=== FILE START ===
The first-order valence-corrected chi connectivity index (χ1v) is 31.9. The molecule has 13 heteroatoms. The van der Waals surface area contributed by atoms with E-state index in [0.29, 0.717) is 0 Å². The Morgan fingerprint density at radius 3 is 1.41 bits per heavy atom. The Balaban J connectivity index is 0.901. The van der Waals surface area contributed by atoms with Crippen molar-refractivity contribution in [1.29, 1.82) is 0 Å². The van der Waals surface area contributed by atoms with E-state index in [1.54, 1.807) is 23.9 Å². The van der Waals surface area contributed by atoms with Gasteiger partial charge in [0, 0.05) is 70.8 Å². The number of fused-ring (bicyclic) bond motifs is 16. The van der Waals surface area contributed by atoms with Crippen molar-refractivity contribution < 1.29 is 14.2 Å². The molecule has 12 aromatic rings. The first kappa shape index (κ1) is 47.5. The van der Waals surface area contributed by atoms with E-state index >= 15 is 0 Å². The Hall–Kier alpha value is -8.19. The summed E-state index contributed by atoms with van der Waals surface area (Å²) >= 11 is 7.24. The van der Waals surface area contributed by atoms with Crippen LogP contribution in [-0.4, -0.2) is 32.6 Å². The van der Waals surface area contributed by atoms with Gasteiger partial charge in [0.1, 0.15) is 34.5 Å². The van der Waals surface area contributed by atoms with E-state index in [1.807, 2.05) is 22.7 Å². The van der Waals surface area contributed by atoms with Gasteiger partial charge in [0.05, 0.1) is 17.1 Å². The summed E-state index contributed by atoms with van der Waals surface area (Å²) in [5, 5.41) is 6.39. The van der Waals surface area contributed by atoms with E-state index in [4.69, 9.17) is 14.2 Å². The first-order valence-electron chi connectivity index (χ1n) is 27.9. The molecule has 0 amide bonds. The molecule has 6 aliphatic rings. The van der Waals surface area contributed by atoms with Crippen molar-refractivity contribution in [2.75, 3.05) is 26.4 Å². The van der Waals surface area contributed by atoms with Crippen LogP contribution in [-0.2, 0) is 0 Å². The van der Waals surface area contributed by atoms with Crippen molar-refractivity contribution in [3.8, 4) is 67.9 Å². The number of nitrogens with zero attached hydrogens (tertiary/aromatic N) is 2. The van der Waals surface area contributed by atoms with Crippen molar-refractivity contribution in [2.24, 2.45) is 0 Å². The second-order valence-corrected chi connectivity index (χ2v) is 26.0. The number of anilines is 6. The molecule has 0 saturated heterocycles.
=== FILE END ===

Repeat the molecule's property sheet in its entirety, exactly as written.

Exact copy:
The first-order valence-corrected chi connectivity index (χ1v) is 31.9. The molecule has 13 heteroatoms. The van der Waals surface area contributed by atoms with E-state index in [0.29, 0.717) is 0 Å². The Morgan fingerprint density at radius 3 is 1.41 bits per heavy atom. The Balaban J connectivity index is 0.901. The van der Waals surface area contributed by atoms with Crippen molar-refractivity contribution in [1.29, 1.82) is 0 Å². The van der Waals surface area contributed by atoms with E-state index in [1.54, 1.807) is 23.9 Å². The van der Waals surface area contributed by atoms with Gasteiger partial charge in [0, 0.05) is 70.8 Å². The number of fused-ring (bicyclic) bond motifs is 16. The van der Waals surface area contributed by atoms with Crippen molar-refractivity contribution < 1.29 is 14.2 Å². The molecule has 12 aromatic rings. The first kappa shape index (κ1) is 47.5. The van der Waals surface area contributed by atoms with E-state index >= 15 is 0 Å². The Hall–Kier alpha value is -8.19. The summed E-state index contributed by atoms with van der Waals surface area (Å²) >= 11 is 7.24. The van der Waals surface area contributed by atoms with Crippen LogP contribution in [-0.4, -0.2) is 32.6 Å². The van der Waals surface area contributed by atoms with Gasteiger partial charge in [0.1, 0.15) is 34.5 Å². The van der Waals surface area contributed by atoms with E-state index in [1.807, 2.05) is 22.7 Å². The van der Waals surface area contributed by atoms with Gasteiger partial charge in [0.05, 0.1) is 17.1 Å². The summed E-state index contributed by atoms with van der Waals surface area (Å²) in [5, 5.41) is 6.39. The van der Waals surface area contributed by atoms with E-state index in [4.69, 9.17) is 14.2 Å². The first-order valence-electron chi connectivity index (χ1n) is 27.9. The molecule has 0 amide bonds. The molecule has 6 aliphatic rings. The van der Waals surface area contributed by atoms with Crippen molar-refractivity contribution in [2.75, 3.05) is 26.4 Å². The van der Waals surface area contributed by atoms with Crippen LogP contribution in [-0.2, 0) is 0 Å². The van der Waals surface area contributed by atoms with Crippen molar-refractivity contribution in [3.8, 4) is 67.9 Å². The number of nitrogens with zero attached hydrogens (tertiary/aromatic N) is 2. The van der Waals surface area contributed by atoms with Crippen molar-refractivity contribution in [2.24, 2.45) is 0 Å². The second-order valence-corrected chi connectivity index (χ2v) is 26.0. The number of anilines is 6. The molecule has 0 saturated heterocycles.